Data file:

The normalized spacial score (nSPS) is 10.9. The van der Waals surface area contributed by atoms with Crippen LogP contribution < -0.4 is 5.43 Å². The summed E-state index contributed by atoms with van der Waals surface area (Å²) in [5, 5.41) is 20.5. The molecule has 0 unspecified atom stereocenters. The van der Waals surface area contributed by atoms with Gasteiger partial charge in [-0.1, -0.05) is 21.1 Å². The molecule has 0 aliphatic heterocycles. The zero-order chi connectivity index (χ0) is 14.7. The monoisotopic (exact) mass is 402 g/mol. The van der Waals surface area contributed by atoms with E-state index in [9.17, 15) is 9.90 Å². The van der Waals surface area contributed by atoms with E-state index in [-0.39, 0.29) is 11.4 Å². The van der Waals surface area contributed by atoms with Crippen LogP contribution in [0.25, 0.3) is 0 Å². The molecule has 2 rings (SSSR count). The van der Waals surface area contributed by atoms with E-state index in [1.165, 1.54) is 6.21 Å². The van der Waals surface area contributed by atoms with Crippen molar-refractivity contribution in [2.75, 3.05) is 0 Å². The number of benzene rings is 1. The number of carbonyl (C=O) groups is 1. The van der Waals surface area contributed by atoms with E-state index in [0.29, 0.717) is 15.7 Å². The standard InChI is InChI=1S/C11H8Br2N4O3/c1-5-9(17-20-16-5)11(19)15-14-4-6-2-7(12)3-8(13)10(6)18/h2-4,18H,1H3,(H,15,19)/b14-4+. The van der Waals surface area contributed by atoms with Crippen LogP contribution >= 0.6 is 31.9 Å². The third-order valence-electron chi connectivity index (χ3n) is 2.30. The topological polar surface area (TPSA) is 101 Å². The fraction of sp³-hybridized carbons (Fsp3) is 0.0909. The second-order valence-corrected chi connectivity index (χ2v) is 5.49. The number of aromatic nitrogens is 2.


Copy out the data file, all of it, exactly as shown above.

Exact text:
The normalized spacial score (nSPS) is 10.9. The van der Waals surface area contributed by atoms with Crippen LogP contribution < -0.4 is 5.43 Å². The summed E-state index contributed by atoms with van der Waals surface area (Å²) in [5, 5.41) is 20.5. The molecule has 0 unspecified atom stereocenters. The van der Waals surface area contributed by atoms with Gasteiger partial charge in [-0.1, -0.05) is 21.1 Å². The molecule has 0 aliphatic heterocycles. The zero-order chi connectivity index (χ0) is 14.7. The monoisotopic (exact) mass is 402 g/mol. The van der Waals surface area contributed by atoms with E-state index in [9.17, 15) is 9.90 Å². The van der Waals surface area contributed by atoms with E-state index in [-0.39, 0.29) is 11.4 Å². The van der Waals surface area contributed by atoms with Crippen LogP contribution in [0.25, 0.3) is 0 Å². The molecule has 2 rings (SSSR count). The van der Waals surface area contributed by atoms with E-state index in [1.165, 1.54) is 6.21 Å². The van der Waals surface area contributed by atoms with Crippen molar-refractivity contribution in [2.75, 3.05) is 0 Å². The number of benzene rings is 1. The number of carbonyl (C=O) groups is 1. The van der Waals surface area contributed by atoms with E-state index in [0.29, 0.717) is 15.7 Å². The standard InChI is InChI=1S/C11H8Br2N4O3/c1-5-9(17-20-16-5)11(19)15-14-4-6-2-7(12)3-8(13)10(6)18/h2-4,18H,1H3,(H,15,19)/b14-4+. The van der Waals surface area contributed by atoms with Crippen LogP contribution >= 0.6 is 31.9 Å². The third-order valence-electron chi connectivity index (χ3n) is 2.30. The topological polar surface area (TPSA) is 101 Å². The fraction of sp³-hybridized carbons (Fsp3) is 0.0909. The second-order valence-corrected chi connectivity index (χ2v) is 5.49. The number of aromatic nitrogens is 2.